Monday, September 27, 2021

H.D.’s diary fragments

Hilda Doolittle, an American poet who wrote under the pen name H.D., died 60 years ago today. She was associated with the avant-garde imagist group of poets which included her friend Ezra Pound and husband Richard Aldington. Although certainly not known as a diarist, there are three diaries listed in the archive of her papers held at Yale University’s Beinecke Library. A very few details about one of these is available online in two biographical essays.

Hilda Doolittle was born in 1886, into the Moravian community in Bethlehem, Pennsylvania. Her father was an astronomer, and her mother a musician. When she was 10, the family moved to Philadelphia, where she attended a local school. She entered Bryn Mawr College in 1904. Around the same time she formed friendships with Marianne Moore, Ezra Pound (to whom she was briefly engaged) and William Carlos Williams, all at the nearby University of Pennsylvania. Ill health led to her leaving college in 1906. 

By 1911, Doolittle found herself in Europe, and settling mostly in London, where Pound introduce her to the city’s literary circles. There she met and married (in 1913) the novelist Aldington (divorced in 1938). By this time, she was publishing her first poems under the initials H.D., which thereafter remained her nom de plume, not least in Poetry magazine, Pound’s anthology Des Imagistes and The Egoist edited by her husband.

Doolittle’s first volume of verse, Sea Garden, was published in 1916, and established her as an important voice among the young so-called Imagist poets. Other volumes, classical translations and occasional prose works followed in the first half of the century, establishing her as a major literary figure. In 1918, she met born Annie Winifred Ellerman (a novelist who took the name Bryher from one of the Scilly Isles) and the two started, what would become, a lifelong love affair. They travelled as cousins, and were together through affairs/marriages with others for some 40 years. has this assessment: ‘[Doolittle’s] work is characterised by the intense strength of her images, economy of language, and use of classical mythology. Her poems did not receive widespread appreciation and acclaim during her lifetime, in part because her name was associated with the Imagist movement even as her voice had outgrown the movement's boundaries, as evidenced by her book-length works, Trilogy and Helen in Egypt. Neglect of H. D. can also be attributed to her times, as many of her poems spoke to an audience which was unready to respond to the strong feminist principles articulated in her work.’ Doolittle died on 27 September 1961. Further information is also available at Wikipedia and the Poetry Foundation.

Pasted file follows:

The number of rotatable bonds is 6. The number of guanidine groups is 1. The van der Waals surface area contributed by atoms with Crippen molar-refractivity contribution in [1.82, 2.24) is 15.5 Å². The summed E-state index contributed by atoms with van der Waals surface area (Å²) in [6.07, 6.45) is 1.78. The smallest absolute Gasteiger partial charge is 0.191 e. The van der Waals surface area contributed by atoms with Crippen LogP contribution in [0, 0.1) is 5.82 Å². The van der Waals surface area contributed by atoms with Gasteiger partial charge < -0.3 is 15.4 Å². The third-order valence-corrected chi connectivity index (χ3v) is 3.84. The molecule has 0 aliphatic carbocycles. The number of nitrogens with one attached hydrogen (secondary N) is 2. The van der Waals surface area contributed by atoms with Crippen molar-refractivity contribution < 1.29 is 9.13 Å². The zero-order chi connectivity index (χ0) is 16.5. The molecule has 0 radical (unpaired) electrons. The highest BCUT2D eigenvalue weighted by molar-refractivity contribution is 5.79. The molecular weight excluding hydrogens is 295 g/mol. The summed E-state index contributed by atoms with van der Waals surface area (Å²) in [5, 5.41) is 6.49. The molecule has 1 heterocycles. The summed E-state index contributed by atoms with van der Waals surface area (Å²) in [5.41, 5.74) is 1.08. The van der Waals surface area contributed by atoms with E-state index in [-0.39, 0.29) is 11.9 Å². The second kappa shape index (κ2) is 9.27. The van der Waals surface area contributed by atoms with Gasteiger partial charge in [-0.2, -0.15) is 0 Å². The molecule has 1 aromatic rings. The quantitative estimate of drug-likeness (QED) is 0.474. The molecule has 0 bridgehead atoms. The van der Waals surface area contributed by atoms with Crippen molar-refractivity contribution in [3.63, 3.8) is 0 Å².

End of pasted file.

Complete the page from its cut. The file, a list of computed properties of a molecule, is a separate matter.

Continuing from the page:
Doolittle is not known as a diarist. Nevertheless, she seems to have kept three diaries (as listed in the Beinecke Library archive notes). One of these, for 1911-1912, is mentioned briefly in two biographical essays. Caroline Zilboorg’s essay - H.D. and R.A.: Early Love and the Exclusion of Ezra Pound - is freely online at Here is a paragraph: ‘H.D. and Aldington thought of themselves as “Greeks”; on June 15 H.D. noted in her diary that they had spent the morning in the Luxembourg Gardens, “R deep in Greek choruses H-sketching caste of gladiator-” They probably also consummated their love that summer. When Pound joined them for tea on June 10, H.D. recorded in her diary that she said to Pound, “ ‘You see I am taking your advice.’ (The advice weeks since in Luxembourg gardens ‘You better marry Richard’).” On the facing page is a poem by H.D. beginning “I love you. . . .” The diary also reveals the emotionally intense but formally conventional poems both were producing. They are writing on the Greek or the personal subjects that would become characteristic of their mature poetry but in strict meter and rhyme, formal elements that both would soon reject for the vers libre of early modernism.’

Peter Firchow, in one of his essays to be found in Reluctant Modernists: Aldous Huxley and Some Contemporaries says: ‘Hilda Doolittle’s diary of the Paris portion of this trip [. . .] is mostly dull stuff: notations on the taking of a toast and tea, visits to the Louvre, and so on. But towards the end of the little volume there are several drafts of poems - quite conventional ones, perhaps surprisingly - including one by Aldington, a fact that suggests that these two fledgling poets kept few secrets from each other. So that here too there must have been happy moments.’

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